NCAA President Mark Emmert announced the formation of a Commission on College Basketball on Wednesday afternoon.
Emmert said the federal investigation that made headlines about two weeks ago, an investigation that saw four college basketball assistant coaches arrested in addition to six others, made it clear the NCAA has to make “substantive changes” to the way it operates.
“Individuals who break the trust on which college sports is based have no place here,” Emmert said in a statement. “While I believe the vast majority of coaches follow the rules, the culture of silence in college basketball enables bad actors, and we need them out of the game.”
When Joon Kim, the acting U.S. Attorney for the Southern District of New York, shone a light on some of these bad actors in September, he called what was uncovered “the dark underbelly of college athletics.”
Condoleezza Rice has agreed to chair the commission. Rice is joined by Emmert, former Georgetown University head basketball coach John Thompson III, Ohio State Athletics Director Gene Smith, University of Notre Dame President Rev. John I. Jenkins and others.
The members of the commission, Emmert said, are “leaders from higher education, college sports, government and the business world, as well as accomplished former student-athletes.”
There are no current student athletes on the commission.
The commission outlined its focus in three parts:
1. “The relationship of the NCAA national office, member institutions, student-athletes and coaches with outside entities.”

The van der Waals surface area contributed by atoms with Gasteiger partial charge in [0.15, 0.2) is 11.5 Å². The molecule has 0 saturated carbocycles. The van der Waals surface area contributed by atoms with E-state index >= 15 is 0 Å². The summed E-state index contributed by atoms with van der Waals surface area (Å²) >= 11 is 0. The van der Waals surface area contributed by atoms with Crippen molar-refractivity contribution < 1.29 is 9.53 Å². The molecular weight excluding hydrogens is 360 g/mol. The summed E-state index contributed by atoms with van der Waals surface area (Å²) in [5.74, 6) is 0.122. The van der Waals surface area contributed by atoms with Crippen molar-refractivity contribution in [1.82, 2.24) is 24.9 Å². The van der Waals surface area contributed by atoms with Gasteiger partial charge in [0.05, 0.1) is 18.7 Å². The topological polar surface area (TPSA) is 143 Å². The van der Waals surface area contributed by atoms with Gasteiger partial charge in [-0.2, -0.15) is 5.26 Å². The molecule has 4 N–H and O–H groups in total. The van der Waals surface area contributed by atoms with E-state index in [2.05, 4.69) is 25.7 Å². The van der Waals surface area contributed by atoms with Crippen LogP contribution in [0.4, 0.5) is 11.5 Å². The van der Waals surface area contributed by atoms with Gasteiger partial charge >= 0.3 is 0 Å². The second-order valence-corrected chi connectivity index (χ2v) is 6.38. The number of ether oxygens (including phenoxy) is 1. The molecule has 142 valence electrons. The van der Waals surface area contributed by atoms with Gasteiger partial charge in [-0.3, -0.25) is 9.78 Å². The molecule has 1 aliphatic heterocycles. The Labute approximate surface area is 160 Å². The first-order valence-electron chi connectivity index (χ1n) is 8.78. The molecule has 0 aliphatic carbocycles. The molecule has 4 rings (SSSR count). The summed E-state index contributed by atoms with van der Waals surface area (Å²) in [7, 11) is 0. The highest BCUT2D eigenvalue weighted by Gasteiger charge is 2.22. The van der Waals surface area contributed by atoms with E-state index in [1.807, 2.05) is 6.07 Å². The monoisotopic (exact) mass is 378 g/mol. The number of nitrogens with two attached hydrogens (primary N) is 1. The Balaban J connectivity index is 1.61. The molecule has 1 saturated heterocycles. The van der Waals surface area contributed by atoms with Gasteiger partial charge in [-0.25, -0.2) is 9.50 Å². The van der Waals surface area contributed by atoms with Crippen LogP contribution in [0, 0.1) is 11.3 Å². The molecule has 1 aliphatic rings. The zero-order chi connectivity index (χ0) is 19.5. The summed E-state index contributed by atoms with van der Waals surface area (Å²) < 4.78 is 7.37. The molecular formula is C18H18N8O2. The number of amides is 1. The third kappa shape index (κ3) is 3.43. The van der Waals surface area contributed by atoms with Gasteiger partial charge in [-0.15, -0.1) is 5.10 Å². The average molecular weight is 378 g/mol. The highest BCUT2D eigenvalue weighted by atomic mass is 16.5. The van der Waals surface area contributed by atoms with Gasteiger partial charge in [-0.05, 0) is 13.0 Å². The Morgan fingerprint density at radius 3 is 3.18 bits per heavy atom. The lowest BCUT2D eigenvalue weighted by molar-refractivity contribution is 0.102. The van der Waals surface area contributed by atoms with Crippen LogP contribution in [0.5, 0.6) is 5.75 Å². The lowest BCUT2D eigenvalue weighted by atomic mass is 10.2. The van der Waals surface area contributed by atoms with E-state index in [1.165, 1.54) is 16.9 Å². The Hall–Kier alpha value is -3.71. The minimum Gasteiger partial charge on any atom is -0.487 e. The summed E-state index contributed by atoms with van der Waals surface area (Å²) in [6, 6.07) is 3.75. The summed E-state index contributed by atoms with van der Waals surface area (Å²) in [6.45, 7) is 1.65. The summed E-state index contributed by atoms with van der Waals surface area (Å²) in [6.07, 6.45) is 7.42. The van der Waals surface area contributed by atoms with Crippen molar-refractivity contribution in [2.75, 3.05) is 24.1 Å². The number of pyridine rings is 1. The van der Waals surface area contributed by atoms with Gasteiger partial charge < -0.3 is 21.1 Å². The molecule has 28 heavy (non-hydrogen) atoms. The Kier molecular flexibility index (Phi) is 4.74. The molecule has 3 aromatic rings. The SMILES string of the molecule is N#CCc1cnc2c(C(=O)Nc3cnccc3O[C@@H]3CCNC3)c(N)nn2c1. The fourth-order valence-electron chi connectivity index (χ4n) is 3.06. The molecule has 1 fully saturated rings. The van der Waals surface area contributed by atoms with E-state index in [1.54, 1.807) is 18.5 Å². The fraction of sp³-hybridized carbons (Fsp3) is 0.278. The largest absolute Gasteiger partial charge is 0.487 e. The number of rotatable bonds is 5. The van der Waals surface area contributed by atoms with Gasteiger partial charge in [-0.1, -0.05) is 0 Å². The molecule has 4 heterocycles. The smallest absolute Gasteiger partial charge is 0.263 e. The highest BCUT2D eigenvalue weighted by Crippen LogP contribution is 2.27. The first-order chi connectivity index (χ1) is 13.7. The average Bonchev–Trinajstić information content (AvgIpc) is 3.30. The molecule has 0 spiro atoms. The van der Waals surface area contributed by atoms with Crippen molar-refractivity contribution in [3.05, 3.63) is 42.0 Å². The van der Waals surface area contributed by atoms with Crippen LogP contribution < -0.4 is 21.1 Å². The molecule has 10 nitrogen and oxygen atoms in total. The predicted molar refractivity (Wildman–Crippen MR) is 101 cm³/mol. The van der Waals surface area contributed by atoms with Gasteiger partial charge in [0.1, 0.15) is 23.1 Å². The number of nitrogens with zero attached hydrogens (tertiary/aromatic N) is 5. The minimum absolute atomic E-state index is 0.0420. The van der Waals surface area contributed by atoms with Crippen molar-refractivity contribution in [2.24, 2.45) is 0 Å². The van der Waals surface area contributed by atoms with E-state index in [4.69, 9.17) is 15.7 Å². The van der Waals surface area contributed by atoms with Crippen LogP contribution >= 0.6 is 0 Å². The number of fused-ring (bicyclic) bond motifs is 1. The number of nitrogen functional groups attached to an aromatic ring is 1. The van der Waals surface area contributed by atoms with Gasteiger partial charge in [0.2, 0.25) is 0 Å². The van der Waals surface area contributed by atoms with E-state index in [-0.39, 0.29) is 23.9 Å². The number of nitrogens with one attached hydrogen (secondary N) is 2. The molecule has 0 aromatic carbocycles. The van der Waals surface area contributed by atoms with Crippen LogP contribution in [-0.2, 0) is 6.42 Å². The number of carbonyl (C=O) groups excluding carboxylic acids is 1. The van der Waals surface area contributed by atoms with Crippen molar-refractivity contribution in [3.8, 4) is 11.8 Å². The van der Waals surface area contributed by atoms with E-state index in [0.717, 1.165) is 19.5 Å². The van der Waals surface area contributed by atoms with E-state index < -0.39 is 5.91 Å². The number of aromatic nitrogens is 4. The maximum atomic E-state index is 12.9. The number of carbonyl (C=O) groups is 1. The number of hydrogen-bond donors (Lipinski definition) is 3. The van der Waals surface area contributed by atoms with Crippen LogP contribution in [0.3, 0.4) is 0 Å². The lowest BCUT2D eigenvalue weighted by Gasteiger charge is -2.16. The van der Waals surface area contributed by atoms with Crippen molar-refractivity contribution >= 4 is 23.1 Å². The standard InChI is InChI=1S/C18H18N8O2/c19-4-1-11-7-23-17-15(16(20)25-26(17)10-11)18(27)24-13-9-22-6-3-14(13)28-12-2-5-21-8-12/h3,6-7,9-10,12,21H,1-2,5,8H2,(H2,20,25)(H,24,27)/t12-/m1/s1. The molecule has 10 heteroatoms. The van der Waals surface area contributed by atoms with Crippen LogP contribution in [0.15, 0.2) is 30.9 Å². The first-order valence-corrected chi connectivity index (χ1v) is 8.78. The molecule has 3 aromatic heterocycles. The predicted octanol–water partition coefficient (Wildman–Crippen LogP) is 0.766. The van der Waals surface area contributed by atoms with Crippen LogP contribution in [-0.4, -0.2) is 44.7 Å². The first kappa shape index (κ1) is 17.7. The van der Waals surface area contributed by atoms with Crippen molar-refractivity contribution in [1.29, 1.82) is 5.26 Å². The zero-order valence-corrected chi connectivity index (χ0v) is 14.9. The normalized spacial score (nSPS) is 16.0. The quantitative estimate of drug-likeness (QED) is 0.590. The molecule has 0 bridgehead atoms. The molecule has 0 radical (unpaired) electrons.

2. “The NCAA’s relationship with the NBA, and the challenging effect the NBA’s so-called ‘one and done’ rule has had on college basketball, including how the NCAA can change its own eligibility rules to address that dynamic.”
3. “Creating the right relationship between the universities and colleges of the NCAA and its national office to promote transparency and accountability. The commission will be asked to evaluate whether the appropriate degree of authority is vested in the current enforcement and eligibility processes, and whether the collaborative model provides the investigative tools, cultural incentives and structures to ensure exploitation and corruption cannot hide in college sports.”
The commission will start its work in November and make recommendations for any legislative, policy or structural changes in April.
IU President Michael McRobbie and IU Athletics Director Fred Glass could not be reached for comment.
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